21. In Ottawa, ON I have purchased my meat from Aubrey’s but there is another great local farm that I want to mention for anyone in the area: Dagenais Farm in Embrun.

    Sharon wrote on March 18th, 2013
  22. Here in Wisconsin I haven’t seen many farms that are doing it. But we are working our way to have everything born or hatched, lovingly raised and humanely slaughtered right on farm. This is our first year but that is our goal as a business but more importantly as a part of the Real Food community. Another model is Sugar Mountain Farm in Vermont. They are building their own USDA on farm slaughtering facilities.

    Sara wrote on January 16th, 2014
  23. Thank you all for caring as much as I do about how these animals are treated. They are not items they are not products they are alive and have feelings. I considered being a vegetarian but After much research, I saw meat is so good for us. We are made to eat other animals just as most of them also eat meat. I just believe in showing respect by giving that animal the best life prior to its death and making its death quick and as painless as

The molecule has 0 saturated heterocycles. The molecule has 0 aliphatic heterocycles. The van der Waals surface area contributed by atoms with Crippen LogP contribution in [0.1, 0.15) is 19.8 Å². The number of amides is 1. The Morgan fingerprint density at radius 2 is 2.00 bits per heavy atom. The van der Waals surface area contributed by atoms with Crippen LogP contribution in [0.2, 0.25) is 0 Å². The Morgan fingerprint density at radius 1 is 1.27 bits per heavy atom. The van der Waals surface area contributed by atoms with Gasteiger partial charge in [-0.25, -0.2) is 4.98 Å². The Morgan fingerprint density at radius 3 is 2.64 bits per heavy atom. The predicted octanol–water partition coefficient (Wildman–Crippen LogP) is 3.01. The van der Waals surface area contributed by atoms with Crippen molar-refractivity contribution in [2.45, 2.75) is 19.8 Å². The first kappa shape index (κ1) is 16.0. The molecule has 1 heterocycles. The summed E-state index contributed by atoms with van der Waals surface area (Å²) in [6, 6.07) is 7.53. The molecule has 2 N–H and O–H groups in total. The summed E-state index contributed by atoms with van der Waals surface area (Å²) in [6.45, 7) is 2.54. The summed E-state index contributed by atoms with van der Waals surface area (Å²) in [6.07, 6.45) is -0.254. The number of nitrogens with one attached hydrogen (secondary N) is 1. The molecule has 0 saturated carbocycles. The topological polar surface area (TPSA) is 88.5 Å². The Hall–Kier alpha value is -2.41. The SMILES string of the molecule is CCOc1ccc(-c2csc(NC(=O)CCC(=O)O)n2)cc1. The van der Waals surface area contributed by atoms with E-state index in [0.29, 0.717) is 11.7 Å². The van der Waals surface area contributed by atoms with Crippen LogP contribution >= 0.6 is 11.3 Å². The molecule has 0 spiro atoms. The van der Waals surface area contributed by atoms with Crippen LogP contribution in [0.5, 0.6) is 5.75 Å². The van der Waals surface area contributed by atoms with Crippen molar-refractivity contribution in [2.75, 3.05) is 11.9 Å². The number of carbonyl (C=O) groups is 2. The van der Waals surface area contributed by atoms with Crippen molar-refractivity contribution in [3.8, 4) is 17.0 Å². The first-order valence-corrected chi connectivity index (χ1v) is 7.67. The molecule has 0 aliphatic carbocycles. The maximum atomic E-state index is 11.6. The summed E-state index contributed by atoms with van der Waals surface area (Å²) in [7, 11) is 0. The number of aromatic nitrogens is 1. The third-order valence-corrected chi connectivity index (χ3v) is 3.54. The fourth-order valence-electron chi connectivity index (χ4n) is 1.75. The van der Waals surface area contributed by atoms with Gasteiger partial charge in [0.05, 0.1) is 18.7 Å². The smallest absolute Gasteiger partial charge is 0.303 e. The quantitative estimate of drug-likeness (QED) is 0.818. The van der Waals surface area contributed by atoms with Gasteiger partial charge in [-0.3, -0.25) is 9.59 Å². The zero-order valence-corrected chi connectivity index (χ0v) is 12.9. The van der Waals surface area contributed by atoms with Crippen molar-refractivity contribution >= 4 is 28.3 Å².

Possible. My sons and husband and I always say thank you to the animal before we bite into it. We also call burger “cow” and ham “pig” because I don’t want them to forget it isn’t a pretzel- something had to die to give us that protein. Show those animals some love and kindness and then Bon appetit’. :)

    Rachel wrote on January 17th, 2014
  24. Primal/ Paleo/ Ancestral should enter the fray when it comes to protecting traditional farming methods such as those in the Balkans. Hungary is being balky and whiny lately partly because of this issue. We care as much as they do about healthy whole foods and good animal husbandry on real pastures, we should stand together. Here is another example: https://www.youtube.com/watch?v=QM9X-_-dQ98 A documentary about the Carpathians which includes the wilderness aspect and also the pasture raised sheep and sheep’s milk that is under threat of EU regulation.

    Lisa wrote on June 30th, 2014
  25. Hello,
    Thats awesome you have these organtic meats,
    But the usda will probally shut you down do to NO chemical base meat, watch this link, as you learn the true facts about our meat population.

    link below
    https://www.youtube.com/watch?v=yUkA-0Qv4mE

    marty wrote on August 13th, 2014